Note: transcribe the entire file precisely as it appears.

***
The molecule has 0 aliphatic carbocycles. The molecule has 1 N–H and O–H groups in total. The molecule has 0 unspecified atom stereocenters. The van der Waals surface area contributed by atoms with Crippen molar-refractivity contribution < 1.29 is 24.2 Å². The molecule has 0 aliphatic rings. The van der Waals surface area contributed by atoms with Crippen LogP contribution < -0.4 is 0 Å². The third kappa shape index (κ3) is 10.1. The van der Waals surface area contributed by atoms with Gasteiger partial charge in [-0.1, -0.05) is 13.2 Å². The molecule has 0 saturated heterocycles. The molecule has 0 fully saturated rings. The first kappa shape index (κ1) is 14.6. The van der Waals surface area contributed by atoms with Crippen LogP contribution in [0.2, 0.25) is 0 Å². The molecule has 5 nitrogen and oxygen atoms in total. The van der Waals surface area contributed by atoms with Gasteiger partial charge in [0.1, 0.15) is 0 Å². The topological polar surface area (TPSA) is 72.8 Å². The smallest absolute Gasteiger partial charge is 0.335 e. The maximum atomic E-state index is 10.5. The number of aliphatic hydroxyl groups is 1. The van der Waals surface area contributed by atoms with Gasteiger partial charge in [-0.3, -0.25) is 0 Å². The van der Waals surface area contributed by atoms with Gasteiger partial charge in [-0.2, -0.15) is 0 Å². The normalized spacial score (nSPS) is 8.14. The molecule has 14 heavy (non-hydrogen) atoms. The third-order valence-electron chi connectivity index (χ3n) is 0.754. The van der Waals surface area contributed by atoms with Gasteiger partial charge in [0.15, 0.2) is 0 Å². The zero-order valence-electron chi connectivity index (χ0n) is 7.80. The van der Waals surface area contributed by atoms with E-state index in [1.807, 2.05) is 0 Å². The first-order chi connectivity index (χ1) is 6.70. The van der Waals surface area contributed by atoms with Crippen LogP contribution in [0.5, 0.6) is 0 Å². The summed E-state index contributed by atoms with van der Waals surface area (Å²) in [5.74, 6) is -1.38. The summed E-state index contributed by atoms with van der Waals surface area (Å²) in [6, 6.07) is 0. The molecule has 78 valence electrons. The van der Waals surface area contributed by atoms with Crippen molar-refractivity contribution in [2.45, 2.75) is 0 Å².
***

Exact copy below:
The molecule has 0 aliphatic carbocycles. The molecule has 1 N–H and O–H groups in total. The molecule has 0 unspecified atom stereocenters. The van der Waals surface area contributed by atoms with Crippen molar-refractivity contribution < 1.29 is 24.2 Å². The molecule has 0 aliphatic rings. The van der Waals surface area contributed by atoms with Crippen LogP contribution < -0.4 is 0 Å². The third kappa shape index (κ3) is 10.1. The van der Waals surface area contributed by atoms with Gasteiger partial charge in [-0.1, -0.05) is 13.2 Å². The molecule has 0 saturated heterocycles. The molecule has 0 fully saturated rings. The first kappa shape index (κ1) is 14.6. The van der Waals surface area contributed by atoms with Crippen LogP contribution in [0.2, 0.25) is 0 Å². The molecule has 5 nitrogen and oxygen atoms in total. The van der Waals surface area contributed by atoms with Gasteiger partial charge in [0.1, 0.15) is 0 Å². The topological polar surface area (TPSA) is 72.8 Å². The smallest absolute Gasteiger partial charge is 0.335 e. The maximum atomic E-state index is 10.5. The number of aliphatic hydroxyl groups is 1. The van der Waals surface area contributed by atoms with Gasteiger partial charge in [-0.3, -0.25) is 0 Å². The van der Waals surface area contributed by atoms with Gasteiger partial charge in [-0.2, -0.15) is 0 Å². The normalized spacial score (nSPS) is 8.14. The molecule has 14 heavy (non-hydrogen) atoms. The third-order valence-electron chi connectivity index (χ3n) is 0.754. The van der Waals surface area contributed by atoms with Gasteiger partial charge in [0.15, 0.2) is 0 Å². The zero-order valence-electron chi connectivity index (χ0n) is 7.80. The van der Waals surface area contributed by atoms with E-state index in [1.807, 2.05) is 0 Å². The first-order chi connectivity index (χ1) is 6.70. The van der Waals surface area contributed by atoms with Crippen LogP contribution in [0.5, 0.6) is 0 Å². The summed E-state index contributed by atoms with van der Waals surface area (Å²) in [5.74, 6) is -1.38. The summed E-state index contributed by atoms with van der Waals surface area (Å²) in [6, 6.07) is 0. The molecule has 78 valence electrons. The van der Waals surface area contributed by atoms with Crippen molar-refractivity contribution in [2.45, 2.75) is 0 Å².